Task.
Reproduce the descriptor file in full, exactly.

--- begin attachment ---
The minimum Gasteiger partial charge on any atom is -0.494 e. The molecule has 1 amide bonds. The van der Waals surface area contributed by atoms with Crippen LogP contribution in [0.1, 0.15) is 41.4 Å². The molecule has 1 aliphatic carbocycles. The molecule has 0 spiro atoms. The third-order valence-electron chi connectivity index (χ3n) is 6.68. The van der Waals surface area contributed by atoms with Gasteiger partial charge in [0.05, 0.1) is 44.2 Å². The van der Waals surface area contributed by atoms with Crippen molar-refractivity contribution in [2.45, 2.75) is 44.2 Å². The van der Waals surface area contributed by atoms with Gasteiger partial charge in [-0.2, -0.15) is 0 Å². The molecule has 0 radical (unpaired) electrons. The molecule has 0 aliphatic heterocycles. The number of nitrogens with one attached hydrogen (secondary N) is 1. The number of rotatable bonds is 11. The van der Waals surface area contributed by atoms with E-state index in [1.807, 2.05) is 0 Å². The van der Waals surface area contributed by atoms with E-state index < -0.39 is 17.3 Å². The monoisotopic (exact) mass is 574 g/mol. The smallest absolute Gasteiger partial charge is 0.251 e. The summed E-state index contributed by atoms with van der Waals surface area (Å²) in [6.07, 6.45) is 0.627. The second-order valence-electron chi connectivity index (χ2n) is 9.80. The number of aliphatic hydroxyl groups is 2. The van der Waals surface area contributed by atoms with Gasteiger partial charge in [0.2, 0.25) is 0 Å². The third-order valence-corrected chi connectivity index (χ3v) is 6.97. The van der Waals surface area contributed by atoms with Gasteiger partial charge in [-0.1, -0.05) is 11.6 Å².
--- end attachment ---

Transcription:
The minimum Gasteiger partial charge on any atom is -0.494 e. The molecule has 1 amide bonds. The van der Waals surface area contributed by atoms with Crippen LogP contribution in [0.1, 0.15) is 41.4 Å². The molecule has 1 aliphatic carbocycles. The molecule has 0 spiro atoms. The third-order valence-electron chi connectivity index (χ3n) is 6.68. The van der Waals surface area contributed by atoms with Gasteiger partial charge in [0.05, 0.1) is 44.2 Å². The van der Waals surface area contributed by atoms with Crippen molar-refractivity contribution in [2.45, 2.75) is 44.2 Å². The van der Waals surface area contributed by atoms with Gasteiger partial charge in [-0.2, -0.15) is 0 Å². The molecule has 0 radical (unpaired) electrons. The molecule has 0 aliphatic heterocycles. The number of nitrogens with one attached hydrogen (secondary N) is 1. The number of rotatable bonds is 11. The van der Waals surface area contributed by atoms with E-state index in [1.807, 2.05) is 0 Å². The van der Waals surface area contributed by atoms with E-state index < -0.39 is 17.3 Å². The monoisotopic (exact) mass is 574 g/mol. The smallest absolute Gasteiger partial charge is 0.251 e. The summed E-state index contributed by atoms with van der Waals surface area (Å²) in [6.07, 6.45) is 0.627. The second-order valence-electron chi connectivity index (χ2n) is 9.80. The number of aliphatic hydroxyl groups is 2. The van der Waals surface area contributed by atoms with Gasteiger partial charge in [0.2, 0.25) is 0 Å². The third-order valence-corrected chi connectivity index (χ3v) is 6.97. The van der Waals surface area contributed by atoms with Gasteiger partial charge in [-0.1, -0.05) is 11.6 Å².